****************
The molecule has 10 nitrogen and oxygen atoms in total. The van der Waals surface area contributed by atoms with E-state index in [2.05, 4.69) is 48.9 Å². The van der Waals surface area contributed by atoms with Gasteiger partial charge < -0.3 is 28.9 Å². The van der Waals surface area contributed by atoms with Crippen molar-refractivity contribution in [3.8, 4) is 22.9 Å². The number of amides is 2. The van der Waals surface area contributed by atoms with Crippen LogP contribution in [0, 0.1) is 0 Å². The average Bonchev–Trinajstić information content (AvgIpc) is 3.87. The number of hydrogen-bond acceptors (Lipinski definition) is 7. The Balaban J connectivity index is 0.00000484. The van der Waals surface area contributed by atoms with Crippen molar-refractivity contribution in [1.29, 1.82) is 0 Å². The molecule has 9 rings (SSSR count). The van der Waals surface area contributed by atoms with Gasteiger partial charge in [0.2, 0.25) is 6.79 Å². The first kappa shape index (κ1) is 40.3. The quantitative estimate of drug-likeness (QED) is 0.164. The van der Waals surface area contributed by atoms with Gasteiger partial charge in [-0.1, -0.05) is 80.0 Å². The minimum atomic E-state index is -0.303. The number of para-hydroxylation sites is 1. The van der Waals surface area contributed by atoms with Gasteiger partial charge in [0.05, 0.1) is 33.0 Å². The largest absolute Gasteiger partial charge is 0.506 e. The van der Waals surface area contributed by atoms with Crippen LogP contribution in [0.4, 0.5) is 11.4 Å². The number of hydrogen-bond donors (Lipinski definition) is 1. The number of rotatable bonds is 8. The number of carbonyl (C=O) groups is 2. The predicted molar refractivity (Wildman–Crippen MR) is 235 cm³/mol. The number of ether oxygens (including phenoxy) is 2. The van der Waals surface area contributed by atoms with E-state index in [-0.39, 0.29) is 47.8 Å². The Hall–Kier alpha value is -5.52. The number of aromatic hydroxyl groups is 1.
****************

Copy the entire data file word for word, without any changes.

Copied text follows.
The molecule has 10 nitrogen and oxygen atoms in total. The van der Waals surface area contributed by atoms with E-state index in [2.05, 4.69) is 48.9 Å². The van der Waals surface area contributed by atoms with Gasteiger partial charge < -0.3 is 28.9 Å². The van der Waals surface area contributed by atoms with Crippen molar-refractivity contribution in [3.8, 4) is 22.9 Å². The number of amides is 2. The van der Waals surface area contributed by atoms with Crippen LogP contribution in [0, 0.1) is 0 Å². The average Bonchev–Trinajstić information content (AvgIpc) is 3.87. The number of hydrogen-bond acceptors (Lipinski definition) is 7. The Balaban J connectivity index is 0.00000484. The van der Waals surface area contributed by atoms with Crippen molar-refractivity contribution in [1.29, 1.82) is 0 Å². The molecule has 9 rings (SSSR count). The van der Waals surface area contributed by atoms with Gasteiger partial charge in [0.2, 0.25) is 6.79 Å². The first kappa shape index (κ1) is 40.3. The quantitative estimate of drug-likeness (QED) is 0.164. The van der Waals surface area contributed by atoms with Gasteiger partial charge in [-0.1, -0.05) is 80.0 Å². The minimum atomic E-state index is -0.303. The number of para-hydroxylation sites is 1. The van der Waals surface area contributed by atoms with Gasteiger partial charge in [0.05, 0.1) is 33.0 Å². The largest absolute Gasteiger partial charge is 0.506 e. The van der Waals surface area contributed by atoms with Crippen LogP contribution in [0.4, 0.5) is 11.4 Å². The number of hydrogen-bond donors (Lipinski definition) is 1. The number of rotatable bonds is 8. The number of carbonyl (C=O) groups is 2. The predicted molar refractivity (Wildman–Crippen MR) is 235 cm³/mol. The number of ether oxygens (including phenoxy) is 2. The van der Waals surface area contributed by atoms with E-state index in [-0.39, 0.29) is 47.8 Å². The Hall–Kier alpha value is -5.52. The number of aromatic hydroxyl groups is 1.